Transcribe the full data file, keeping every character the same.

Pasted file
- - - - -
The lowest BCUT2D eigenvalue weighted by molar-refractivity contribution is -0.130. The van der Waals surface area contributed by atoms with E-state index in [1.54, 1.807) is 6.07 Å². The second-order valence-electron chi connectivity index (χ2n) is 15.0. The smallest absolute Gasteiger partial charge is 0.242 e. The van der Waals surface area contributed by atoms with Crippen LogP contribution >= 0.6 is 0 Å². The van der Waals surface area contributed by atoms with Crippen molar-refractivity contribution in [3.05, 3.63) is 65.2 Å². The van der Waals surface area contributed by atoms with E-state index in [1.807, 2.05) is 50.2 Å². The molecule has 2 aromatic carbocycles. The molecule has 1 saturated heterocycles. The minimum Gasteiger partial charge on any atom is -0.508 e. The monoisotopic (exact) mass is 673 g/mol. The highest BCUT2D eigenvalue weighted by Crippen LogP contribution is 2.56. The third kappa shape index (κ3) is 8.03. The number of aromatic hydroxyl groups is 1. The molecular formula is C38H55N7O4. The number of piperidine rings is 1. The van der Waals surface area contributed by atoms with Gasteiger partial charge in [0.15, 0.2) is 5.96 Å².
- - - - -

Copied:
The lowest BCUT2D eigenvalue weighted by molar-refractivity contribution is -0.130. The van der Waals surface area contributed by atoms with E-state index in [1.54, 1.807) is 6.07 Å². The second-order valence-electron chi connectivity index (χ2n) is 15.0. The smallest absolute Gasteiger partial charge is 0.242 e. The van der Waals surface area contributed by atoms with Crippen LogP contribution >= 0.6 is 0 Å². The van der Waals surface area contributed by atoms with Crippen molar-refractivity contribution in [3.05, 3.63) is 65.2 Å². The van der Waals surface area contributed by atoms with E-state index in [1.807, 2.05) is 50.2 Å². The molecule has 2 aromatic carbocycles. The molecule has 1 saturated heterocycles. The minimum Gasteiger partial charge on any atom is -0.508 e. The monoisotopic (exact) mass is 673 g/mol. The highest BCUT2D eigenvalue weighted by Crippen LogP contribution is 2.56. The third kappa shape index (κ3) is 8.03. The number of aromatic hydroxyl groups is 1. The molecular formula is C38H55N7O4. The number of piperidine rings is 1. The van der Waals surface area contributed by atoms with Gasteiger partial charge in [0.15, 0.2) is 5.96 Å².